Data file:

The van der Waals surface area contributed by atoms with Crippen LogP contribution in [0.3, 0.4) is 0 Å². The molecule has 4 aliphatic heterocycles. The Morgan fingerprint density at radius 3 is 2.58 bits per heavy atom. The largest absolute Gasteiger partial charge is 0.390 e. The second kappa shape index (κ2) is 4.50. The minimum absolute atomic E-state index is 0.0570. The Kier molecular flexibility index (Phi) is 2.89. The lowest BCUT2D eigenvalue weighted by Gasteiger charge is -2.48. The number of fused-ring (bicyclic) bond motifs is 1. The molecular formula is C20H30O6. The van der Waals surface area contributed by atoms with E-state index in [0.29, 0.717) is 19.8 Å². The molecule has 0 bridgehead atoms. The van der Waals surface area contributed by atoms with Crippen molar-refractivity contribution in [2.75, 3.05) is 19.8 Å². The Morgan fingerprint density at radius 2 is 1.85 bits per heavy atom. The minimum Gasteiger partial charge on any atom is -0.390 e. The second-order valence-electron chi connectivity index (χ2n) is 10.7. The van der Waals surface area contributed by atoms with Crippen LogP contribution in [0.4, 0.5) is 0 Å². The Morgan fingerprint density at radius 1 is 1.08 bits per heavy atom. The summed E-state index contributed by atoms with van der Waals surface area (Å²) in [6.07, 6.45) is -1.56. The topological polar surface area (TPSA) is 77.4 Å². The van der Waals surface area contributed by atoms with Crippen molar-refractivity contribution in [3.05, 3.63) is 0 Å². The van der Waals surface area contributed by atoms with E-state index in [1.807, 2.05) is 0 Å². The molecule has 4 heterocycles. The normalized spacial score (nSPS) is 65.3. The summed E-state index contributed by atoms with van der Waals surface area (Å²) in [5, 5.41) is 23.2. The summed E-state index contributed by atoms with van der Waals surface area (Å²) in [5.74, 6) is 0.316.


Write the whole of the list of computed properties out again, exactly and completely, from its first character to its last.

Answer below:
The van der Waals surface area contributed by atoms with Crippen LogP contribution in [0.3, 0.4) is 0 Å². The molecule has 4 aliphatic heterocycles. The Morgan fingerprint density at radius 3 is 2.58 bits per heavy atom. The largest absolute Gasteiger partial charge is 0.390 e. The second kappa shape index (κ2) is 4.50. The minimum absolute atomic E-state index is 0.0570. The Kier molecular flexibility index (Phi) is 2.89. The lowest BCUT2D eigenvalue weighted by Gasteiger charge is -2.48. The number of fused-ring (bicyclic) bond motifs is 1. The molecular formula is C20H30O6. The van der Waals surface area contributed by atoms with E-state index in [0.29, 0.717) is 19.8 Å². The molecule has 0 bridgehead atoms. The van der Waals surface area contributed by atoms with Crippen molar-refractivity contribution in [2.75, 3.05) is 19.8 Å². The Morgan fingerprint density at radius 2 is 1.85 bits per heavy atom. The minimum Gasteiger partial charge on any atom is -0.390 e. The second-order valence-electron chi connectivity index (χ2n) is 10.7. The van der Waals surface area contributed by atoms with Crippen LogP contribution in [0.4, 0.5) is 0 Å². The Morgan fingerprint density at radius 1 is 1.08 bits per heavy atom. The summed E-state index contributed by atoms with van der Waals surface area (Å²) in [6.07, 6.45) is -1.56. The topological polar surface area (TPSA) is 77.4 Å². The van der Waals surface area contributed by atoms with Crippen molar-refractivity contribution in [3.05, 3.63) is 0 Å². The van der Waals surface area contributed by atoms with E-state index in [1.807, 2.05) is 0 Å². The molecule has 4 heterocycles. The normalized spacial score (nSPS) is 65.3. The summed E-state index contributed by atoms with van der Waals surface area (Å²) in [5, 5.41) is 23.2. The summed E-state index contributed by atoms with van der Waals surface area (Å²) in [5.74, 6) is 0.316.